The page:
Popular jaggery based desserts from around the country
Dishes from around the country that include jaggery
Jaggery is a concentrated product of cane juice without the separation of molasses and crystals and can vary from golden brown to dark brown in colour. It is a traditional non-centrifugal cane sugar mainly consumed in the Indosphere.
This sweet ingredient has been used in Indian dishes since the seventeenth century and is now an inherent part of Indian cuisine. Although it’s mainly used in dessert dishes, jaggery is also used to balance out the spicy, sour and tangy tastes of various dishes.
Here’s looking at various sweet jaggery-based dishes in India:
Unni appam of Kerala
Unni appam is a spongy snack made from rice, jaggery, banana, cardamom, roasted coconuts, sesame seeds and coconut oil. Rice is soaked overnight and ground to a paste with ripe bananas, powdered jaggery and cardamom pods. Add roasted coconuts and sesame seeds and fry the batter in ‘appam’ mould until each unni appam becomes crisp and golden from all sides.
This vegan and spongy fried snack is very popular in Kerala and is also offered as a ‘prasad’ in many temples. In Malayalam, ‘unni’ means small and ‘appam’ means rice cake.
Nolen gurer payesh from Bengal
Nolen gurer payesh is a delicious rice pudding made with basmati rice, whole milk, chopped date palm jaggery, cardamom powder, chopped cashews and almonds. This dish has traditionally been a winter delicacy as fresh date palm jaggery arrives in markets of West Bengal during the winters. The jaggery gives the dish an earthy flavour.
The preparation of this dish requires few ingredients but involves lot of attention and time. The basmati rice is soaked for at least 20 minutes and the milk is heated in a heavy bottomed pan until it reduces to the desired consistency. The soaked rice is added to the milk and the mixture is cooked well. Once done, turn off the gas and add the jaggery to this mixture until it fully dissolves.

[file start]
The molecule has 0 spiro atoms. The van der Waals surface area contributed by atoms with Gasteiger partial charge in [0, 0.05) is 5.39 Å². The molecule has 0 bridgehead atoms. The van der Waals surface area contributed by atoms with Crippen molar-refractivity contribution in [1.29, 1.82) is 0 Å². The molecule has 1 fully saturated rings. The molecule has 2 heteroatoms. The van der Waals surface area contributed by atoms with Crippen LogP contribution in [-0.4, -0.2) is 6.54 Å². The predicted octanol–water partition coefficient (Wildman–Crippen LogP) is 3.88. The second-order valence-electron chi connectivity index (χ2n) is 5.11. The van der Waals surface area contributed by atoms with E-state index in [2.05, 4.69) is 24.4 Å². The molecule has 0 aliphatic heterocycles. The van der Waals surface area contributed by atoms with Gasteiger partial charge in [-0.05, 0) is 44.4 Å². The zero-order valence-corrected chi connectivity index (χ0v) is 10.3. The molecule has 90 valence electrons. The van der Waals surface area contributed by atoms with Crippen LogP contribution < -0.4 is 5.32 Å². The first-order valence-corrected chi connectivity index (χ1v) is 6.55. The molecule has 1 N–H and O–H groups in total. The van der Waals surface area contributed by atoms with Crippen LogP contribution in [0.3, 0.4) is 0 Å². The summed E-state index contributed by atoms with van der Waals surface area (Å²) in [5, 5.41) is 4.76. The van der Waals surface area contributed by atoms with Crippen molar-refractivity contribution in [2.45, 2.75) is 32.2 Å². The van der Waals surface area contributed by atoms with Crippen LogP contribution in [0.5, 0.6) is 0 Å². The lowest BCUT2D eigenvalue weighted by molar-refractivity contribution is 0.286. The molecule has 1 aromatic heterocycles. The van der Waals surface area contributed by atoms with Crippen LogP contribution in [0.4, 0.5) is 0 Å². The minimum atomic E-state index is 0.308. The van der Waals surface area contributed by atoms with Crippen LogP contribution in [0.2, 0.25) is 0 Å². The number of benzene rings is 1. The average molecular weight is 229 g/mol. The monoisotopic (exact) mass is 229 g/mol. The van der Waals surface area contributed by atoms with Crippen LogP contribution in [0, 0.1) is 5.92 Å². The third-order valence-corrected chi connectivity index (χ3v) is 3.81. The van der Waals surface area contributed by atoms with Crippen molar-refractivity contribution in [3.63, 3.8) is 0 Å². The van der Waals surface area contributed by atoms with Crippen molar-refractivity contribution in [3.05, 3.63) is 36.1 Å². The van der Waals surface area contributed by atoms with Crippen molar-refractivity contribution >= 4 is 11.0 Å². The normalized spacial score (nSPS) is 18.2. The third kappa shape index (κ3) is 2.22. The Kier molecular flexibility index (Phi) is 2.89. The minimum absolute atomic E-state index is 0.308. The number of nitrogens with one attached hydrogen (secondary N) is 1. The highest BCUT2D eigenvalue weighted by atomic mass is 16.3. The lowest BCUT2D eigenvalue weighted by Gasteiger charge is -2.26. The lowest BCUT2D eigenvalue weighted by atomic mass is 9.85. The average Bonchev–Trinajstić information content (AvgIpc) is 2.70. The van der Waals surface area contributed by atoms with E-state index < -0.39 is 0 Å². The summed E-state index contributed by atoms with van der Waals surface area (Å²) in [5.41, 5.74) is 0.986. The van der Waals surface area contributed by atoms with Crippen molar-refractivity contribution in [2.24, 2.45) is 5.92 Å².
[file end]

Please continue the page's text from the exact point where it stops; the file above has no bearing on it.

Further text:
Nolen gurer payesh is usually served warm and seasoned with chopped nuts.
Pansache Dhonas of Goa
Ripe Jackfruit Cake, also known as pansache dhonas, is a traditional dish that is unique to Goa. In Konkani, jackfruit is called ‘panas’ while, ‘dhonas’ is a baked preparation made from jackfruit, semolina, grated coconut and jaggery. Normally, the juicy variety of jackfruit is preferred as it gives more sweetness and flavour to the dish.
The semolina is roasted and blended with deseeded jackfruit pulp, jaggery and other ingredients until it forms a smooth cake batter. The batter is poured into a cake pan and then steamed or baked. In Goa, the cake is usually cooked in an earthen pot directly over the wood fire. The heat is generated on top by the slow-burning coconut husks placed on the lid.
Once the cake has cooled, it is pan-fried in ghee and cooked till it becomes slightly crisp. The ripe jackfruit cake is then served for the dessert course.
Gur paare from Punjab
The gur paare is a traditional Punjabi sweet dish that is made during weddings and similar social occasions. This dish requires very few ingredients, such as all-purpose flour, jaggery, ghee, fennel seeds and some oil for frying.
The flour and ghee are kneaded into a dough with some water. It is then rolled out, cut into strips and fried. The fried strips are dipped in the jaggery syrup to coat them evenly. Once cooled, the strips of gur paare are ready for savouring.
Patholi from Maharashtra
Patholi are steamed rice rolls which are stuffed with fresh coconut and jaggery mixture. The special thing about the patholi is the steaming technique. These rolls are steamed in fresh and tender turmeric leaves that impart a unique flavour and aroma to the dish.
A thick batter of fine rice flour is spread on clean turmeric leaves after flattening out the middle vein of the leaf. The filling of jaggery and grated coconut is added on the layer. The turmeric leaf is then folded and steamed. The turmeric leaves are removed and the rolls are served warm with some milk or ghee.
Patholi is vegan, gluten-free and includes the goodness of turmeric leaves.\
Do you know of any other jaggery-based dishes? Share with your comments below